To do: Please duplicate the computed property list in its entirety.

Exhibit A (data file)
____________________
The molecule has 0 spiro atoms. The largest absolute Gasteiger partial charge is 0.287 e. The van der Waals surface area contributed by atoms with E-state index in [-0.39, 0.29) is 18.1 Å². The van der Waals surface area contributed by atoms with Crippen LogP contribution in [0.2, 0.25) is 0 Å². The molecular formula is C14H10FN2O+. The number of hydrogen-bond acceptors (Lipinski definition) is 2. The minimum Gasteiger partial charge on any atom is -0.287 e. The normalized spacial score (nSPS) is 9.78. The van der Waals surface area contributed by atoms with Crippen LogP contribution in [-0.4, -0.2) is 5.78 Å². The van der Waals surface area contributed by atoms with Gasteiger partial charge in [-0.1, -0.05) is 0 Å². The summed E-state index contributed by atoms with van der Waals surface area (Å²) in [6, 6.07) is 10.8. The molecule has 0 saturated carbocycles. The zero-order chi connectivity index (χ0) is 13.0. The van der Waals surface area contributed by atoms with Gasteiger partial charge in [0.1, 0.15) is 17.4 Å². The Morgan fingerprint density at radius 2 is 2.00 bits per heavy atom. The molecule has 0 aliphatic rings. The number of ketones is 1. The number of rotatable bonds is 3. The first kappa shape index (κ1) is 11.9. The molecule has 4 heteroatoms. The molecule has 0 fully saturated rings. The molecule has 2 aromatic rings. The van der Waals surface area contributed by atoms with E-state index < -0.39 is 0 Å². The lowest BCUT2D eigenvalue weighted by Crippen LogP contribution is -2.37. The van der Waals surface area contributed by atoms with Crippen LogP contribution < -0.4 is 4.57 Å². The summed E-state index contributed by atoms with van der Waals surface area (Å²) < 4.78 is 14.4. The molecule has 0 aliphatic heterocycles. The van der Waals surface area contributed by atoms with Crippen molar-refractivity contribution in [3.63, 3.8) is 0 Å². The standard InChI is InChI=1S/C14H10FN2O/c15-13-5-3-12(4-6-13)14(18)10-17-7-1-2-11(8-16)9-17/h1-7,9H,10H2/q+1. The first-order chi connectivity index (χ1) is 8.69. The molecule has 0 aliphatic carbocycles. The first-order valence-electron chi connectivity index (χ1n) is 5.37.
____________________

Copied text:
The molecule has 0 spiro atoms. The largest absolute Gasteiger partial charge is 0.287 e. The van der Waals surface area contributed by atoms with E-state index in [-0.39, 0.29) is 18.1 Å². The van der Waals surface area contributed by atoms with Crippen LogP contribution in [0.2, 0.25) is 0 Å². The molecular formula is C14H10FN2O+. The number of hydrogen-bond acceptors (Lipinski definition) is 2. The minimum Gasteiger partial charge on any atom is -0.287 e. The normalized spacial score (nSPS) is 9.78. The van der Waals surface area contributed by atoms with Crippen LogP contribution in [-0.4, -0.2) is 5.78 Å². The van der Waals surface area contributed by atoms with Gasteiger partial charge in [-0.1, -0.05) is 0 Å². The summed E-state index contributed by atoms with van der Waals surface area (Å²) in [6, 6.07) is 10.8. The molecule has 0 saturated carbocycles. The zero-order chi connectivity index (χ0) is 13.0. The van der Waals surface area contributed by atoms with Gasteiger partial charge in [0.1, 0.15) is 17.4 Å². The Morgan fingerprint density at radius 2 is 2.00 bits per heavy atom. The molecule has 0 aliphatic rings. The number of ketones is 1. The number of rotatable bonds is 3. The first kappa shape index (κ1) is 11.9. The molecule has 4 heteroatoms. The molecule has 0 fully saturated rings. The molecule has 2 aromatic rings. The van der Waals surface area contributed by atoms with E-state index < -0.39 is 0 Å². The lowest BCUT2D eigenvalue weighted by Crippen LogP contribution is -2.37. The van der Waals surface area contributed by atoms with Crippen LogP contribution < -0.4 is 4.57 Å². The summed E-state index contributed by atoms with van der Waals surface area (Å²) < 4.78 is 14.4. The molecule has 0 aliphatic heterocycles. The van der Waals surface area contributed by atoms with Crippen molar-refractivity contribution in [3.63, 3.8) is 0 Å². The standard InChI is InChI=1S/C14H10FN2O/c15-13-5-3-12(4-6-13)14(18)10-17-7-1-2-11(8-16)9-17/h1-7,9H,10H2/q+1. The first-order chi connectivity index (χ1) is 8.69. The molecule has 0 aliphatic carbocycles. The first-order valence-electron chi connectivity index (χ1n) is 5.37.